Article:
One Sight, One Sound!
The most important element of a company image is that it’s consistent in everything you do — from the company logo on your employees’ shirts to your business cards to your website. Everything done on behalf of the business should fit into that one consistent image. It provides a professional, customer-facing appearance that is attractive to potential customers.
Naturally, the image should fit the industry. That same landscaping company probably should not send employees out in three-piece suits, and business consultants should not approach clients in cargo shorts and flip-flops. Determine the image of your industry first, and then tweak it to differentiate yourself with your own image that people will learn to recognize. From its earliest days, long before it became a global giant, IBM demanded that all their sales people wore blue or dark suits, white shirts and conservative ties. It is rumoured that that look helped to establish the company’s informal name of “Big Blue.”
Stretching that image across every facet of the business takes a lot of thought and some effort. Stepping back to look at your business with an objective eye, will help to discover the places where the image is not consistent. Business owners need to strive for that consistency, and one out-of-place element, such as the website design not matching business cards, can potentially create a disconnect in the eyes of your customers.
When I ran a company called The Marketing Resource Group (MRG), I aimed to have a consistent image. The original company logo I had designed was used on every piece of collateral material, including business cards, the website, and every PowerPoint presentation we created. It provided a very consistent look for everything that was visible to the public. This may sound like a no-brainer, but thousands of businesses do not connect the dots when it comes to their image and just assume that their customers or prospective customers will figure it out –or worse — that they don’t care. That thinking is wrong. It does matter. So unless you’re a graphic artist by profession or have a creative streak, you will want to invest in hiring a company to design your logo, business cards and all the other collateral material.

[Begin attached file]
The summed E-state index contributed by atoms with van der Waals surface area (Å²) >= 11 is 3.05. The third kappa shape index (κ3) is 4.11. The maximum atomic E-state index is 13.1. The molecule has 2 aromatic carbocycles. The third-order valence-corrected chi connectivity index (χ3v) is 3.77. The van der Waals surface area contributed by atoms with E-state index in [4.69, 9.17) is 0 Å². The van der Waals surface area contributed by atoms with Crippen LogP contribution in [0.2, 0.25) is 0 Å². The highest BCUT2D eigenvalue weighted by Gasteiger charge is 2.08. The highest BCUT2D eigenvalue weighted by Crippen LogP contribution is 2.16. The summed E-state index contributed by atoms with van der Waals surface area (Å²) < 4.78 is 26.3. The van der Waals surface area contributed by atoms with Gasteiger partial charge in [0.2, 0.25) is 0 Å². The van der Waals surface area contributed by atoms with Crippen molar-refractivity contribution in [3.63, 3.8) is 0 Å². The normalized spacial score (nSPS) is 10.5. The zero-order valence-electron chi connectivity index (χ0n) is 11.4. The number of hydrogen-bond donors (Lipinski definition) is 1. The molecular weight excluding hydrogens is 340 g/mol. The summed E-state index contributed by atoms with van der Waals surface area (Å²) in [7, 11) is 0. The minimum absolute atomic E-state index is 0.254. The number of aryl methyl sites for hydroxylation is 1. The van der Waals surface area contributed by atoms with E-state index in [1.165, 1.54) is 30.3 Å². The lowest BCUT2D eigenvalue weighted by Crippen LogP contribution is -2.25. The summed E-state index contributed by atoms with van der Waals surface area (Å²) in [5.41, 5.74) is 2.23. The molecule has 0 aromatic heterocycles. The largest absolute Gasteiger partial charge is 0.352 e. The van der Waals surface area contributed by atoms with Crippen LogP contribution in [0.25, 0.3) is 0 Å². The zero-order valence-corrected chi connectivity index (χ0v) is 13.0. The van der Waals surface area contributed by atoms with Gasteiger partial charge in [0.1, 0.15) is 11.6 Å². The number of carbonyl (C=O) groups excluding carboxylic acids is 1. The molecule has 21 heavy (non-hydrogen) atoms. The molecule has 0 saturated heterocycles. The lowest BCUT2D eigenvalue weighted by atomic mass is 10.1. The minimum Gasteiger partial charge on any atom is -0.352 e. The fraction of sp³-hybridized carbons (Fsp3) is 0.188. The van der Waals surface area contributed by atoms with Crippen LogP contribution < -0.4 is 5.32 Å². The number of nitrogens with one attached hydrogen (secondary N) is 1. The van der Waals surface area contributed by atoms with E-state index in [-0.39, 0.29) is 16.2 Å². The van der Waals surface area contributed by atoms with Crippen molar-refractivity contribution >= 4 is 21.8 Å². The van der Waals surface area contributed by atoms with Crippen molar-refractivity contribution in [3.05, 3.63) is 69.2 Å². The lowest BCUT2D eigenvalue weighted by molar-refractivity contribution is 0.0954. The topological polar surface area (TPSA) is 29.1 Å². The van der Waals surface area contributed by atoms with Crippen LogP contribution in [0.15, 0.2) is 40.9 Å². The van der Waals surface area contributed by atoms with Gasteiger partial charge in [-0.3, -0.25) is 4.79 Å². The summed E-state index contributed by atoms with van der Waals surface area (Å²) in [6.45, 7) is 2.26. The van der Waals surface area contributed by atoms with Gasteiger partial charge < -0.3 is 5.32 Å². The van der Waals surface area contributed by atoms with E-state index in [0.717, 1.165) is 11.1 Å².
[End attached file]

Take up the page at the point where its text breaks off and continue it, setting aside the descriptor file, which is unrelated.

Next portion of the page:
A very good example of a company with a very identifiable outfacing corporate image is Apple, which has a consistent look to its products and a corporate image that people can see from a distance. Take a look at an iPod, and compare it to an iPad, an iPhone and a Mac computer. Then contrast the products to the advertising and marketing around Apple, as well as its stores and even the unique appearance of the late Steve Jobs. It’s an image that everyone recognizes and it’s consistent!
Excerpted from Greg’s upcoming book-Get More Life Out of Your Business©
Copyright © Greg Weatherdon 2013
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